Today’s Financial Times points out that 33 major American publicly traded companies have changed their bylaws to forbid board members from taking incentive payments keyed to the firm’s performance from third parties.
What is this all about?
In a sense, this is an aspect of the question of who really owns a company. In theory, the owners are the shareholders and the company is run for their benefit. As a matter of practice, most often the top management of the firm is in control. It is usually happy with the status quo, and doesn’t typically stint on corporate jets, country club memberships and the like for themselves.
That’s where the board of directors comes in. The board is elected by the shareholders to run the company. It does so by appointing professional management to actually do the job, while it supervises, sets compensation and approves major decisions. Control the board and you control the company.
A time-tested way for activist investors (a term which covers a whole raft of characters, from greenmailers and corporate raiders to more respectable operators who simply want to replace incompetent management) to influence the running of a company is through its board. Activists often wage proxy battles to get their own nominees elected to the board by shareholder vote. What better way, activists argue, to motivate such nominees to press for improved corporate performance than to pay them bonuses for achieving it?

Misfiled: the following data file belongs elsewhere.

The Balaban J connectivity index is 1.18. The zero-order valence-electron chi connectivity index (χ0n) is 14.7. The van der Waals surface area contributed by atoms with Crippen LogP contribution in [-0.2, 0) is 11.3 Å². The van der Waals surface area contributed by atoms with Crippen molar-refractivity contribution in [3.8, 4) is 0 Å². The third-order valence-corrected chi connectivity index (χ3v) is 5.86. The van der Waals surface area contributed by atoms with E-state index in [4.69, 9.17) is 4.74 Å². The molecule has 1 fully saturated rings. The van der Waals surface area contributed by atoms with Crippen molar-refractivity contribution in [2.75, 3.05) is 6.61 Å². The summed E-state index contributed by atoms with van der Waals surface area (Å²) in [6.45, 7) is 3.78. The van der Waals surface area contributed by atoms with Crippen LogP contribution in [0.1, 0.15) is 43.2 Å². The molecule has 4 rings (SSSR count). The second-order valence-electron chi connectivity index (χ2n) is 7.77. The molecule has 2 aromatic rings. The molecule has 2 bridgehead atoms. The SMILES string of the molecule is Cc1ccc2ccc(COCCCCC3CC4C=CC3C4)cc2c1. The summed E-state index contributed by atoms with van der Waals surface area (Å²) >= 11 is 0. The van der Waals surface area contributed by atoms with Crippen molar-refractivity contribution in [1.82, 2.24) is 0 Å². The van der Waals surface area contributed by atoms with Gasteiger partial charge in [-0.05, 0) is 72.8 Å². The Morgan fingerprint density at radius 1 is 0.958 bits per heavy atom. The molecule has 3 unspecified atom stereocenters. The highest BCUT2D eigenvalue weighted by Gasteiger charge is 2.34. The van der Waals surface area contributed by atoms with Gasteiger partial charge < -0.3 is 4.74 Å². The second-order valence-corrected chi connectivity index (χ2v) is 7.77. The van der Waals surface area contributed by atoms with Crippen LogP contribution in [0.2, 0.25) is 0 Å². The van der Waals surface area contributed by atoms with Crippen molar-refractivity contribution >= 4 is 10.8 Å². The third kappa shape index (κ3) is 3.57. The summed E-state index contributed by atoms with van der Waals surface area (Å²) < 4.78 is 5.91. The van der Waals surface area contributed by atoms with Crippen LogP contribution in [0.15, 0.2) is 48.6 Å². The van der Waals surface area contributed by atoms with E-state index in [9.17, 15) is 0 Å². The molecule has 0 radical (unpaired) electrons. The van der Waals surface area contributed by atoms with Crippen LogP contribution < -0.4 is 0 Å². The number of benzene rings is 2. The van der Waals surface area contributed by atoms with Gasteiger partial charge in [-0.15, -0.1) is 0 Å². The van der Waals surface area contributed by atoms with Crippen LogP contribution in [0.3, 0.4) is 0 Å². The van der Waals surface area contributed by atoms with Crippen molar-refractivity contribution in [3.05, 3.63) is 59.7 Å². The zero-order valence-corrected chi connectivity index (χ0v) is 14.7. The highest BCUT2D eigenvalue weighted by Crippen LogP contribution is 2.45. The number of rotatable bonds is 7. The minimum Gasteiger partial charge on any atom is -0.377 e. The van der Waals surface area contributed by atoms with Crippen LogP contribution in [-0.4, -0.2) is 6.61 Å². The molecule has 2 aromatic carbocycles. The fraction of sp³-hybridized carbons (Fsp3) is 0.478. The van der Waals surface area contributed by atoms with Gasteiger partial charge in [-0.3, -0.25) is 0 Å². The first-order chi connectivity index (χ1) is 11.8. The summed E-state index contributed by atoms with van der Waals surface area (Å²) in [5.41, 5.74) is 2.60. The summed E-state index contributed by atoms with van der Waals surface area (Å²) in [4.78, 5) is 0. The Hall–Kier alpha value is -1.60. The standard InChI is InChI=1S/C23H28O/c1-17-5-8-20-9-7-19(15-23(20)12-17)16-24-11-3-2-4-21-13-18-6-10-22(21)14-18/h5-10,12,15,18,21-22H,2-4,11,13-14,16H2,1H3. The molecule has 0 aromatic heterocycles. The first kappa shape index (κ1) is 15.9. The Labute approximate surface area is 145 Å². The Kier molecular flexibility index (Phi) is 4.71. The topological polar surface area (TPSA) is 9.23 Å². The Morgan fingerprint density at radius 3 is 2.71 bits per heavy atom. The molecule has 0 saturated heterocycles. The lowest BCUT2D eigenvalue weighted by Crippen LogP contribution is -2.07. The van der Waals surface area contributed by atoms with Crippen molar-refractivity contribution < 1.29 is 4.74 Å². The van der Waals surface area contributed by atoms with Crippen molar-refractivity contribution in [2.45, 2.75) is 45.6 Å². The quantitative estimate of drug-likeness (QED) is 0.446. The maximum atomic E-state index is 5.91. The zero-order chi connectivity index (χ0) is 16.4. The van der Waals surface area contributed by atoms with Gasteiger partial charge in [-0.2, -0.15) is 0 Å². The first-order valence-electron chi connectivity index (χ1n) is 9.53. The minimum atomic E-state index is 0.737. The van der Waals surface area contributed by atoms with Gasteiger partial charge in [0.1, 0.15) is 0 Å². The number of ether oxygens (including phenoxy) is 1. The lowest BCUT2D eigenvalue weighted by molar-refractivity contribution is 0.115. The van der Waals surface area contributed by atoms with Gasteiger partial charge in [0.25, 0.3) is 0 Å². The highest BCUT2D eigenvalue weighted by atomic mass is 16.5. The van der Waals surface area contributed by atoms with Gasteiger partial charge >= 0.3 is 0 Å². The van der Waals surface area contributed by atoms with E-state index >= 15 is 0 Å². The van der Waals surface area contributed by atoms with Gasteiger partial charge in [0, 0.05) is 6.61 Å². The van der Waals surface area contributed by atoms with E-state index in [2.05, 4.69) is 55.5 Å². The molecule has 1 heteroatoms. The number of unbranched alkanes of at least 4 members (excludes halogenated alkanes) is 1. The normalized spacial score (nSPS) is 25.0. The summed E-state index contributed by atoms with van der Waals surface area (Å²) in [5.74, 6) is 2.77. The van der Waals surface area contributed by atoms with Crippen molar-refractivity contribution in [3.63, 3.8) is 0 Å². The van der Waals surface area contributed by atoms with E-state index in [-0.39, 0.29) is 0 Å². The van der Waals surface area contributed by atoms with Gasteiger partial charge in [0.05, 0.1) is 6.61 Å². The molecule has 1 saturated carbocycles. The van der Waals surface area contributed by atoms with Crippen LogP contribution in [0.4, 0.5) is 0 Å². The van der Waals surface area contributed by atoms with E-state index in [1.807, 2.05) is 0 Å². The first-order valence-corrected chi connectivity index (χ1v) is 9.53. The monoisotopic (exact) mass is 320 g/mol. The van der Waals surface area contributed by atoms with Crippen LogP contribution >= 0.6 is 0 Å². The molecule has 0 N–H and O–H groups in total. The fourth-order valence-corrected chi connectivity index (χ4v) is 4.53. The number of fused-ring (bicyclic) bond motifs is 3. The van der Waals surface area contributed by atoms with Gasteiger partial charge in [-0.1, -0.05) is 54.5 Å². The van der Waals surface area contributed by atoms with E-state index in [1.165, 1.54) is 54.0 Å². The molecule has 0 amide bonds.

The idea of activist investors compensating compliant directors potentially strengthens the activists’ hands in the three-way battle for company influence among: management (which is virtually always backed 100% by individual shareholders, regardless of performance), institutional investors (who want strong stock performance but who suspect activists) and the activists themselves.
Personally, I think suspicion of activists is often warranted. After all, look at what Bill Ackman did to JCP. He erased a third of that firm’s revenues and all of its profits, and then sold his stock quickly–with board approval–at much more favorable prices than ordinary shareholders were able to achieve. Thanks a lot.
So far, activists haven’t had much success with their pay-for-performance strategy, mainly because the incentivized nominees have lost in their board elections. But managements apparently see this tactic as enough of a threat to be quietly closing the door to it.
To me, the most interesting question is why activists feel the need to motivate their hand-picked board nominees with sizable amounts of cash. From their rhetoric, it appears the answer is that their successful nominees quickly get used to receiving hundreds of thousands of dollars for attending a few meetings a year, plus free use of the company’s jet fleet, free lunch …and find the prospect of living the good life up much less appealing than they did when they were standing outside with their noses pressed up against the glass.